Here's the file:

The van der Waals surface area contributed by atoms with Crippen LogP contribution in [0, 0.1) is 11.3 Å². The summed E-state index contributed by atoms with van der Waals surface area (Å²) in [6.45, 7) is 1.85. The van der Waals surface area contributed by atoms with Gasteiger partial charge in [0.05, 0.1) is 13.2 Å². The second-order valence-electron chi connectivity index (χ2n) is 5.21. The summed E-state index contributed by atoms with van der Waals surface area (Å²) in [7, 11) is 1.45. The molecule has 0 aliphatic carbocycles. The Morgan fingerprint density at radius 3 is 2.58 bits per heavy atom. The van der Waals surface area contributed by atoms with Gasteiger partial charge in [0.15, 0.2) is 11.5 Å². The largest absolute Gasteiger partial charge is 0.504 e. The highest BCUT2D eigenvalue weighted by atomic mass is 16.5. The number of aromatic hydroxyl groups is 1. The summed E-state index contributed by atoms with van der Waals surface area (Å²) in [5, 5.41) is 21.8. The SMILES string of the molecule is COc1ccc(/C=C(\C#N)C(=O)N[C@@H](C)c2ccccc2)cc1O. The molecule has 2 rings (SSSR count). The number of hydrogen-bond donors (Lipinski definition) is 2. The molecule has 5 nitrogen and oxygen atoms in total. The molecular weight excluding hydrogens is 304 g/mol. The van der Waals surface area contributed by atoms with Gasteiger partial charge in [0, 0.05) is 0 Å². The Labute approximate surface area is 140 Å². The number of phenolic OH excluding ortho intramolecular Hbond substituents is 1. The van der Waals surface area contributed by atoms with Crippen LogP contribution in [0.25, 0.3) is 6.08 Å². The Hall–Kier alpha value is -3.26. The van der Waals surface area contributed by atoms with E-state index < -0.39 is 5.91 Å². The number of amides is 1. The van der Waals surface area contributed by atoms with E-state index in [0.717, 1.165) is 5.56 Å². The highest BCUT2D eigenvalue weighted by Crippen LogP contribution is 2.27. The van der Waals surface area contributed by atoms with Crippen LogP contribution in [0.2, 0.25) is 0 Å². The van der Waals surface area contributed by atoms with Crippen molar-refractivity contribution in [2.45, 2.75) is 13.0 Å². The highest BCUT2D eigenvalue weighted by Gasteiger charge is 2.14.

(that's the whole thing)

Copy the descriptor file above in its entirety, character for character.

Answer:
The van der Waals surface area contributed by atoms with Crippen LogP contribution in [0, 0.1) is 11.3 Å². The summed E-state index contributed by atoms with van der Waals surface area (Å²) in [6.45, 7) is 1.85. The van der Waals surface area contributed by atoms with Gasteiger partial charge in [0.05, 0.1) is 13.2 Å². The second-order valence-electron chi connectivity index (χ2n) is 5.21. The summed E-state index contributed by atoms with van der Waals surface area (Å²) in [7, 11) is 1.45. The molecule has 0 aliphatic carbocycles. The Morgan fingerprint density at radius 3 is 2.58 bits per heavy atom. The van der Waals surface area contributed by atoms with Gasteiger partial charge in [0.15, 0.2) is 11.5 Å². The largest absolute Gasteiger partial charge is 0.504 e. The highest BCUT2D eigenvalue weighted by atomic mass is 16.5. The number of aromatic hydroxyl groups is 1. The summed E-state index contributed by atoms with van der Waals surface area (Å²) in [5, 5.41) is 21.8. The SMILES string of the molecule is COc1ccc(/C=C(\C#N)C(=O)N[C@@H](C)c2ccccc2)cc1O. The molecule has 2 rings (SSSR count). The number of hydrogen-bond donors (Lipinski definition) is 2. The molecule has 5 nitrogen and oxygen atoms in total. The molecular weight excluding hydrogens is 304 g/mol. The van der Waals surface area contributed by atoms with Gasteiger partial charge in [0, 0.05) is 0 Å². The Labute approximate surface area is 140 Å². The number of phenolic OH excluding ortho intramolecular Hbond substituents is 1. The van der Waals surface area contributed by atoms with Crippen LogP contribution in [0.25, 0.3) is 6.08 Å². The Hall–Kier alpha value is -3.26. The van der Waals surface area contributed by atoms with E-state index < -0.39 is 5.91 Å². The number of amides is 1. The van der Waals surface area contributed by atoms with E-state index in [0.717, 1.165) is 5.56 Å². The highest BCUT2D eigenvalue weighted by Crippen LogP contribution is 2.27. The van der Waals surface area contributed by atoms with Crippen LogP contribution in [0.2, 0.25) is 0 Å². The van der Waals surface area contributed by atoms with Crippen molar-refractivity contribution in [2.45, 2.75) is 13.0 Å². The highest BCUT2D eigenvalue weighted by Gasteiger charge is 2.14.